Especially When We Disagree – a Post-Election Post-Mortem
I wrote this post two days before the 2022 mid-term elections in the U.S., not yet knowing the results, but fearing for the integrity of our democracy, even for the continued existence of it.
That day, in my ongoing post-retirement de-cluttering, I came upon a box of old bills, birthday cards, articles, etc., from Fall of 2018. [I must have been on deadline for the book Resilience, everything set aside then completely overlooked and forgotten about]. In the box was the transcript of Barack Obama’s September 2, 2018 eulogy for Senator John McCain, his adversary in the 2008 elections.
As I re-read it, I felt a little heartsore at, not just the innocence of an earlier era in our nation’s politics, but deeply nostalgic for the not-to-be-taken-for-granted integrity of major political figures in that era. Excerpts:
“We didn’t advertise it, but every so often over the course of my presidency, John would come over to the White House and we’d just sit and talk in the Oval Office, just the two of us. Our disagreements didn’t go away during these private conversations. Those were real and they were often deep.
“But we enjoyed the time we shared away from the bright lights. And we laughed with each other. And we learned from each other. And we never doubted the other man’s sincerity or the other man’s patriotism, or that when all was said and done, we were on the same team. We never doubted we were on the same team.
“John believed in honest argument and hearing other views. He understood that if we get in the habit of bending the truth to suit political expedience or party orthodoxy, our democracy will not work. That’s why he was willing to buck his own party at times, occasionally working across the aisle on campaign-finance reform and immigration reform. That’s why he championed a free and independent press as vital to our democratic debate.
“For all of our differences, we considered our political battles a privilege, an opportunity, a duty to serve as stewards of the institutions of self-government, our Constitution, our Bill of Rights, the rule of law.
“John knew that in a nation as big and boisterous and diverse as ours, those institutions, those rules, those norms, are what bind us together. They give shape and order to our common life, even when we disagree. Especially when we disagree.”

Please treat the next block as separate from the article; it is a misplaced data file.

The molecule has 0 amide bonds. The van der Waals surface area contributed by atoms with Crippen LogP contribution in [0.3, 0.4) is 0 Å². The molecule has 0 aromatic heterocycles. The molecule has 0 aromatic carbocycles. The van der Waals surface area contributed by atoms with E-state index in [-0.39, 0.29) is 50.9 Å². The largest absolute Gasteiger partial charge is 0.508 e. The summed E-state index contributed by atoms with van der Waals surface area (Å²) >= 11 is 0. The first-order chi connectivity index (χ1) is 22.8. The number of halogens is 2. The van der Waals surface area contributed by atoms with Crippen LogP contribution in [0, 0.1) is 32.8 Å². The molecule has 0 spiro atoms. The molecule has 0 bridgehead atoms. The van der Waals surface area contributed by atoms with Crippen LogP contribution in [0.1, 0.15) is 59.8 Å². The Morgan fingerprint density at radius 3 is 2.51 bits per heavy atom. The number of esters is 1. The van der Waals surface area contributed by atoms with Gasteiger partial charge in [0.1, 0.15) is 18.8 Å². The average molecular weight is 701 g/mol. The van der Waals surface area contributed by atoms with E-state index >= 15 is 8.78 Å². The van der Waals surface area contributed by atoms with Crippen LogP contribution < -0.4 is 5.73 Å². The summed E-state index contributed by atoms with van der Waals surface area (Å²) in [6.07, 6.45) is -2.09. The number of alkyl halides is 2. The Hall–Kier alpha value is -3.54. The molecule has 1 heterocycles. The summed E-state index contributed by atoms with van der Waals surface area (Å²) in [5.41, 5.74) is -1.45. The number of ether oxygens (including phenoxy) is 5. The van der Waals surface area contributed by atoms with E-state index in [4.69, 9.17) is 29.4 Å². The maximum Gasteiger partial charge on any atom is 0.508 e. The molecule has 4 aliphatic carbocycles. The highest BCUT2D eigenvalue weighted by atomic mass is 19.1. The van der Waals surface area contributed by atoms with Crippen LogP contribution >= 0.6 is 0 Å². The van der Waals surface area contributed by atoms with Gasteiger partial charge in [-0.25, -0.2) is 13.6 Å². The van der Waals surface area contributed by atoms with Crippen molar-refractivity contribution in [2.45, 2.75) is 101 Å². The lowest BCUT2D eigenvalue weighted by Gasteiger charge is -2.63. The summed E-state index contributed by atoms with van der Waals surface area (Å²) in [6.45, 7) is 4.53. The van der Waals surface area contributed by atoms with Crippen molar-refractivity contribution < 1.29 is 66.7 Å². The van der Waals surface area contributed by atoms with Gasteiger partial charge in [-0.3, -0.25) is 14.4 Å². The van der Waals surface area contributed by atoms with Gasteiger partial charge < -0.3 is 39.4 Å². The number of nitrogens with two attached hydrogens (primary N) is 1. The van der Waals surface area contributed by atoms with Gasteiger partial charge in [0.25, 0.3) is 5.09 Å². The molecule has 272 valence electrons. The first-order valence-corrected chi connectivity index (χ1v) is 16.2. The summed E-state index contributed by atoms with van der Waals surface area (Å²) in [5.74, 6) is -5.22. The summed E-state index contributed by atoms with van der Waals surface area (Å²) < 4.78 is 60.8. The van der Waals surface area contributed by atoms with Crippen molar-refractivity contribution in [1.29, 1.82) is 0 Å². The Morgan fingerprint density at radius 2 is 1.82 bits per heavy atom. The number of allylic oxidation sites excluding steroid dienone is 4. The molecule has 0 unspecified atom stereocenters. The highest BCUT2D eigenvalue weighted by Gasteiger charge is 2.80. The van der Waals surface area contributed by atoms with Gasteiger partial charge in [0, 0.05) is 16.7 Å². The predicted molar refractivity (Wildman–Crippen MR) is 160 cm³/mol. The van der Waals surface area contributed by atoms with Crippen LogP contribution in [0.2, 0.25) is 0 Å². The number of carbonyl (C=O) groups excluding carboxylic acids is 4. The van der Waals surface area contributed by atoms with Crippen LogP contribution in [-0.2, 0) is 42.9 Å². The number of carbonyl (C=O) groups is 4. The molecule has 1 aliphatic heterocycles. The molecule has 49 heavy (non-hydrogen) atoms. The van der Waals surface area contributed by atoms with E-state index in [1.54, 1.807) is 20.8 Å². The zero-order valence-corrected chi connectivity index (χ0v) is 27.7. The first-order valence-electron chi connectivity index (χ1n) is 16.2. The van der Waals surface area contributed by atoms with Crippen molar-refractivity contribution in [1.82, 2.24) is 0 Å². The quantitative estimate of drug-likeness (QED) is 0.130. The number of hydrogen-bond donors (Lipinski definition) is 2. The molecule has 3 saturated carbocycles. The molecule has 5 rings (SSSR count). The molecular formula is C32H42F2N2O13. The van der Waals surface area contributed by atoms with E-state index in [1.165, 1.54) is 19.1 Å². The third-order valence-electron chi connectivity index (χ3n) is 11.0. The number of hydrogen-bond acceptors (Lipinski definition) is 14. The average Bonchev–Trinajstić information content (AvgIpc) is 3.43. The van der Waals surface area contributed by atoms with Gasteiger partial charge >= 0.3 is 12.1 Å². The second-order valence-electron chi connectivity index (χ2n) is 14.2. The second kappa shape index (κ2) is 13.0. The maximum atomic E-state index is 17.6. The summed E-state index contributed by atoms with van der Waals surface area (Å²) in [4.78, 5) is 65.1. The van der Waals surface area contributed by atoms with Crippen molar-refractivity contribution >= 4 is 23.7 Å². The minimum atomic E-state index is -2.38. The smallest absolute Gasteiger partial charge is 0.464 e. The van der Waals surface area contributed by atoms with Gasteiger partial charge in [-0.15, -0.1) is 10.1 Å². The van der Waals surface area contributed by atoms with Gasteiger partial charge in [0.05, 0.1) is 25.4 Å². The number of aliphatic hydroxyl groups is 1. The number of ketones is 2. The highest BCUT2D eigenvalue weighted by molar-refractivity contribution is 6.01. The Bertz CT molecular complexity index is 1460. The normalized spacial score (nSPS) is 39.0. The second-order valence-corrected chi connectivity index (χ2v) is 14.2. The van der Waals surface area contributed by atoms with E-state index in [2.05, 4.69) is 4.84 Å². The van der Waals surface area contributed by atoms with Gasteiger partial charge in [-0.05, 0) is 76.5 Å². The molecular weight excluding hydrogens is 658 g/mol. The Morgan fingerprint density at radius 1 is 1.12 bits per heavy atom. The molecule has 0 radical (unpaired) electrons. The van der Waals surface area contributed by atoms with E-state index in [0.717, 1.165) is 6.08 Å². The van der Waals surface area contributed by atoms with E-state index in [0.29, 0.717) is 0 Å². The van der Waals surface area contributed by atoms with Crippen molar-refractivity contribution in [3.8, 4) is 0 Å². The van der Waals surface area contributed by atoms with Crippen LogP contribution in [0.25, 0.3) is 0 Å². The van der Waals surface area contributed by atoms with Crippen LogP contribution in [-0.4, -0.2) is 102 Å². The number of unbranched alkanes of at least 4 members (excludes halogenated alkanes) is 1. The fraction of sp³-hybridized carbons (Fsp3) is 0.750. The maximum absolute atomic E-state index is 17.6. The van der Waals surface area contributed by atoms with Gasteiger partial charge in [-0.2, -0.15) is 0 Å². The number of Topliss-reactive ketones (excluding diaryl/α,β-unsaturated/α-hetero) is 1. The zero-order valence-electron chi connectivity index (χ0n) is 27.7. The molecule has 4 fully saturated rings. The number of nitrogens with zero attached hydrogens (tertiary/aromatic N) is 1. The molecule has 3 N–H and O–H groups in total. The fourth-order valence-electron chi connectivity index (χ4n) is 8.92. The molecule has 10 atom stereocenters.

It was that last part, especially when we disagree, that reminded me of the grace and dignity with which John McCain conceded the 2008 election to Barack Obama. I remembered the feeling it mostly, listening on the car radio driving home late that night, a bit surprised at the respect and encouragement McCain showed Obama after a fierce election campaign. I looked it up for this post.
“ The American people have spoken, and they have spoken clearly…I urge all Americans who supported me to join me in not just congratulating him, but offering our next president our good will and earnest effort to find ways to come together, to find the necessary compromises, to bridge our differences and help restore our prosperity, defend our security in this dangerous world, and leave our children and grandchildren a stronger, better country than we inherited. I wish Godspeed to the man who was my former opponent and will be my president.”
In re-visiting these two transcripts, it’s even more poignant to me that tomorrow, November 11, is celebrated in the U.S. as Veteran’s Day. John McCain spent 5 ½ years in a prisoner of war camp near Hanoi during the Vietnam War. Whatever my views on that war or war in general, Sen. McCain chose to serve his country in the military, and by all counts did so with great courage and integrity. He returned home and served two terms as a Congressman from Arizona and 30 years as that state’s senator. Regardless of political persuasion, an exemplar of courage, integrity, and resilience.
Now, in 2022, we’ll see whether courage and integrity can keep our American democracy on course; there is still so much work to do to heal and save the planet beyond our political polarization.